Codevilla is spot on in criticizing parts of Wall Street and the business world that have become dependent through government regulation and largesse, though he underestimates the vitality of private equity and investment banking that for the most part view the government colossus as an arch enemy. He has little understanding that private capital investment has become rather skillful at finding ways to fight and beat the unimaginative and entrenched ruling class. Many first-class business managers and working men and women are appalled at the weakness and fecklessness of the ruling class.

    In some sort of strange way Obama, who is almost a caricature of the feckless ruling class, has awakened the country class to the absurdity and weakness of the ruling class. Come November 2010 and 2012 this will likely deliver a political earthquake. Hopefully, unlike in 2004, the Republicans who will eventually rule again had better be ready to deliver the goods to the country class.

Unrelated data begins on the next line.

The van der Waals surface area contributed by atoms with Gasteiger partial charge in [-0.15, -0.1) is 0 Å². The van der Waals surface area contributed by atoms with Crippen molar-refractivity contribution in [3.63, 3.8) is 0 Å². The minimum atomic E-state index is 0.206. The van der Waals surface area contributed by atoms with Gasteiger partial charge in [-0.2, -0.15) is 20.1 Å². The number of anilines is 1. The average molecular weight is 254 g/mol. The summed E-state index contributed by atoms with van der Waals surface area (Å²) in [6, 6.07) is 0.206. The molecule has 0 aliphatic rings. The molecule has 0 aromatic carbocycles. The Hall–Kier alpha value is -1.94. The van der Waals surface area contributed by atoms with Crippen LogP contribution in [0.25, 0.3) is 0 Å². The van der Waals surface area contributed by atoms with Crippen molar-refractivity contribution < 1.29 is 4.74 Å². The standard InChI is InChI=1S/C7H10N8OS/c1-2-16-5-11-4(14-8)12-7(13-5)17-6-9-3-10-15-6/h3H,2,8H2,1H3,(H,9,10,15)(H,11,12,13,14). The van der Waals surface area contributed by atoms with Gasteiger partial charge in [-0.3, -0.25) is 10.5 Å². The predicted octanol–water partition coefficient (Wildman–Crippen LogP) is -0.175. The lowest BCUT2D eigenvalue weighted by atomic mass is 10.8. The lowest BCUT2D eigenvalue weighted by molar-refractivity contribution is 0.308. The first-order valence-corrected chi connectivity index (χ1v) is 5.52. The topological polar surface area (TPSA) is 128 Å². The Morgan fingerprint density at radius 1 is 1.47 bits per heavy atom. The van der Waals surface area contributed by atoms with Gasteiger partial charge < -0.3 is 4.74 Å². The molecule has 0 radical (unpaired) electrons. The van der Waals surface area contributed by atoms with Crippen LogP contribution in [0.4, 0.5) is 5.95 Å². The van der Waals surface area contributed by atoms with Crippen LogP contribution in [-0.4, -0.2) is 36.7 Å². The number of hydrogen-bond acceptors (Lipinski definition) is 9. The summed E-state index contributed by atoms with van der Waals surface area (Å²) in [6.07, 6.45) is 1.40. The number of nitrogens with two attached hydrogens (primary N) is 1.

• Tom Hering

    Wow. Being on the outs after an election really does something to some people’s minds. Codevilla’s article reminds me of – but is darker than – some of the pictures of America written by liberals during the Bush years. (Though not as dark as, say, Morris Berman.) The “paranoid style in American politics” comes to mind. “Them” conspiring to get “us.” Wow.

  • Tom Hering

    Wow. Being on the outs after an election really does something to some people’s minds. Codevilla’s article reminds me of – but is darker than – some of the pictures of America written by liberals during the Bush years. (Though not as dark as, say, Morris Berman.) The “paranoid style in American politics” comes to mind. “Them” conspiring to get “us.” Wow.

  • Peter Leavitt

    Tom, Dr. Codevilla’s article has nothing to do with paranoia or being on the outs after an election. His concern that the ruling class among both the Democrats and Republicans has lost touch with the people of the land is something that most of us feel in our bones, though I can’t think of any other contemporary writer who expresses this with such clarity and acuity.